The son of a Methodist minister Lynton Harold Lamb was born on 15 April 1907 in Hyderabad, India. At the age of sixteen, following the death of his father, he started work in an estate agent’s office while attending evening classes in life drawing at Camberwell School of Art. In 1928 he was able to return full time to his artistic studies at the Central School of Arts and Crafts, where he also learnt the craft of printing, under one of the first Royal Designers for Industry (RDI) John H. Mason.
When he left in 1930 Lamb joined Oxford University Press at Amen House, London where he redesigned the bindings of their prayer books and bibles while continuing his studies for several hours a week at the Central School under another of the first RDIs, Douglas Cockerell. When Cockerell left to focus on his business Lamb took over his position and taught bookbinding design two mornings a week, until the outbreak of the Second World War when Lamb served as a staff officer, working with the Royal Engineers alongside Oliver Messel and William Coldstream on camouflage. Lamb lectured on methods and materials in the Royal Academy’s Painting School (1956-70) and on lithography at the Slade School (1950-71).
After the war he received commissions for the commemorative binding for the lectern Bible for St Giles’s Cathedral, Edinburgh (1948) and for the Bible used at the Coronation of HM Queen Elizabeth II (1953). Lamb designed the postage stamps for the new reign, for which he received the International Philatelic Art Society Award, and he served on the Design Council’s Coronation Souvenirs Committee with future RDI, Sir Gordon Russell.
With many other future RDIs Lamb produced designs for the Orient Line ships (1935-50) while his painting career developed alongside his other artistic output. For many years he shared a studio with Victor Pasmore, who had studied with him at the Central School, and who included Lamb in his painting The Parisian Café. A year after the publication of his first book The Purpose of Painting (1936) Lamb held his first exhibition at the Storran Gallery, London. His last was at the Radlett Gallery in the year before he died. As well as books on painting, illustration and cats, Lamb was also the author of the Inspector Charles Glover detective stories and a topographic book, County Town. Backs and Fronts in Kennelsford, (1950). He illustrated over fifty books, including the first edition of Flora Thompson’s novel, Lark Rise (1939) and the Oxford Illustrated Trollope, his work appeared in the Radio Times, and he wrote articles for Graphis, Studio, Signature and the Penrose Annual.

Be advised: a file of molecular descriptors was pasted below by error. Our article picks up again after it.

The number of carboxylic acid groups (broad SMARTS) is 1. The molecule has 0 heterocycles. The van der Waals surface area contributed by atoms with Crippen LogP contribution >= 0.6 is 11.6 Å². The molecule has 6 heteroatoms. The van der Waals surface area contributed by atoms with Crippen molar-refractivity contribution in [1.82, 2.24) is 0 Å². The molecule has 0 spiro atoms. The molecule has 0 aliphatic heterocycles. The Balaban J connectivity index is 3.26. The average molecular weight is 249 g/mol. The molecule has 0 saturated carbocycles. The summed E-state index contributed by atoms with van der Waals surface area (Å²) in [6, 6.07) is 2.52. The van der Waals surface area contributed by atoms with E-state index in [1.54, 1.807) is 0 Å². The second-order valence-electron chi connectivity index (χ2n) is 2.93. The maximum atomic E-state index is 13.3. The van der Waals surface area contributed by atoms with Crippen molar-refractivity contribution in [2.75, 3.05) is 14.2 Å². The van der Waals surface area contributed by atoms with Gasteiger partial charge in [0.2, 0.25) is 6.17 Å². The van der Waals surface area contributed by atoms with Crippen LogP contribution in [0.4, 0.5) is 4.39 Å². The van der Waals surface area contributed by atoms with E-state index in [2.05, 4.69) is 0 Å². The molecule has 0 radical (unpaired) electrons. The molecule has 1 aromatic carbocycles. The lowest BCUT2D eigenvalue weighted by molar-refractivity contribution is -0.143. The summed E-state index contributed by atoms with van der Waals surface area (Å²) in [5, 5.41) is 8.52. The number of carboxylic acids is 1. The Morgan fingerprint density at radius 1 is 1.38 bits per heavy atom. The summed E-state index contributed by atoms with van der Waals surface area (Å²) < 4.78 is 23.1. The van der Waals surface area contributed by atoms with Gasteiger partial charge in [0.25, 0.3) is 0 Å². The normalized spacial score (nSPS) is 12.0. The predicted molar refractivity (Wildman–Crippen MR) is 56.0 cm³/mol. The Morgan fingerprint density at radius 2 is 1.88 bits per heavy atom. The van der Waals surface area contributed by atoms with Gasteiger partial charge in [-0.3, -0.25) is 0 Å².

As well as Britain Can Make It (1946) Lamb’s work also featured in British Art in Industry (1935) and the Arts & Crafts Exhibition Society 50th Anniversary Exhibition (1938). He was one of the artists invited by the Arts Council to contribute a large painting for the Festival of Britain travelling exhibition ‘Sixty Paintings for 1951’.
Lamb was President of the Society of Industrial Artists (1951-53); member of the Fine Arts Panel of the Arts Council (1951-54); the Design Council (1952-55); National Advisory Committee on Art Examinations (1953-55); Graphic Panel of the National Council for Diplomas in Art & Design, and an examiner on the external boards for the University of Reading and Liverpool College of Art. A Fellow of the Royal Society of Arts (FRSA) from 1953 Lamb was awarded their silver medal for his paper on ‘The Art of Book Illustration’ in 1962. On receiving the distinction of Royal Designer for Industry (RDI) in 1974 Lamb wrote ‘I am happy to accept this from my peers as an apt and just acknowledgement that “I have done the state some service and they know’t”.
Lamb died at Sandon, Essex on 4 September 1977.
Britain Can Make It Exhibition Catalogue 1946
- Group RR: Furnished Rooms – item 473
George Mackie, Lynton Lamb Illustrator (London:Scolar, 1978)
Photo courtesy of the RSA. Photograph by Elliott and Fry Ltd., Baker Street, No. F16657B.